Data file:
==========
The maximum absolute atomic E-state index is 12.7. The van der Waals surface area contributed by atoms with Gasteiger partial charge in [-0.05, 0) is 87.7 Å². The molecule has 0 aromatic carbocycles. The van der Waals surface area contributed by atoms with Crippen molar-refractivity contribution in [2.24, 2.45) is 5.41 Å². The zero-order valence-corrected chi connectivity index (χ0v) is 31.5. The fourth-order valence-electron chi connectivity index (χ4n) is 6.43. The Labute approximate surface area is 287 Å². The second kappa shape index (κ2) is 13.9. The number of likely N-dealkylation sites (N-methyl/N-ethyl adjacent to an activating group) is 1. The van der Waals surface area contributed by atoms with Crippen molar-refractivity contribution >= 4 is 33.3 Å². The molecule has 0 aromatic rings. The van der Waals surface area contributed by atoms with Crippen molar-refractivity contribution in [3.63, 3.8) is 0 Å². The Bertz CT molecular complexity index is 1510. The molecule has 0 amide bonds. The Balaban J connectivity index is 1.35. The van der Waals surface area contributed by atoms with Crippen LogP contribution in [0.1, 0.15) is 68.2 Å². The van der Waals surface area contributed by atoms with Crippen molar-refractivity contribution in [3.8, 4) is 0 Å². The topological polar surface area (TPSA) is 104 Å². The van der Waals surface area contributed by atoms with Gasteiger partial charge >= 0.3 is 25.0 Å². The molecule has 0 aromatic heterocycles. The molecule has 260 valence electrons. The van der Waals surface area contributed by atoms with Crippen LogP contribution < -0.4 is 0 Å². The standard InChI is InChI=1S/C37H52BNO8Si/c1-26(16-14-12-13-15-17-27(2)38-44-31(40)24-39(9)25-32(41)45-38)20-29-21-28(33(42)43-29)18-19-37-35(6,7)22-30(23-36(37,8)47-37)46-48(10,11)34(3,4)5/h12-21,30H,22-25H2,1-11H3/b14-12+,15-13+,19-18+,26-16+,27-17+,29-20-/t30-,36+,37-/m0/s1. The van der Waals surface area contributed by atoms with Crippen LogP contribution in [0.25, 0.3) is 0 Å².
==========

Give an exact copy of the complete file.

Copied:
The maximum absolute atomic E-state index is 12.7. The van der Waals surface area contributed by atoms with Gasteiger partial charge in [-0.05, 0) is 87.7 Å². The molecule has 0 aromatic carbocycles. The van der Waals surface area contributed by atoms with Crippen molar-refractivity contribution in [2.24, 2.45) is 5.41 Å². The zero-order valence-corrected chi connectivity index (χ0v) is 31.5. The fourth-order valence-electron chi connectivity index (χ4n) is 6.43. The Labute approximate surface area is 287 Å². The second kappa shape index (κ2) is 13.9. The number of likely N-dealkylation sites (N-methyl/N-ethyl adjacent to an activating group) is 1. The van der Waals surface area contributed by atoms with Crippen molar-refractivity contribution >= 4 is 33.3 Å². The molecule has 0 aromatic rings. The van der Waals surface area contributed by atoms with Crippen molar-refractivity contribution in [3.63, 3.8) is 0 Å². The Bertz CT molecular complexity index is 1510. The molecule has 0 amide bonds. The Balaban J connectivity index is 1.35. The van der Waals surface area contributed by atoms with Crippen LogP contribution in [0.1, 0.15) is 68.2 Å². The van der Waals surface area contributed by atoms with Crippen molar-refractivity contribution in [3.8, 4) is 0 Å². The topological polar surface area (TPSA) is 104 Å². The van der Waals surface area contributed by atoms with Gasteiger partial charge >= 0.3 is 25.0 Å². The molecule has 0 aromatic heterocycles. The molecule has 260 valence electrons. The van der Waals surface area contributed by atoms with Crippen LogP contribution < -0.4 is 0 Å². The standard InChI is InChI=1S/C37H52BNO8Si/c1-26(16-14-12-13-15-17-27(2)38-44-31(40)24-39(9)25-32(41)45-38)20-29-21-28(33(42)43-29)18-19-37-35(6,7)22-30(23-36(37,8)47-37)46-48(10,11)34(3,4)5/h12-21,30H,22-25H2,1-11H3/b14-12+,15-13+,19-18+,26-16+,27-17+,29-20-/t30-,36+,37-/m0/s1. The van der Waals surface area contributed by atoms with Crippen LogP contribution in [0.25, 0.3) is 0 Å².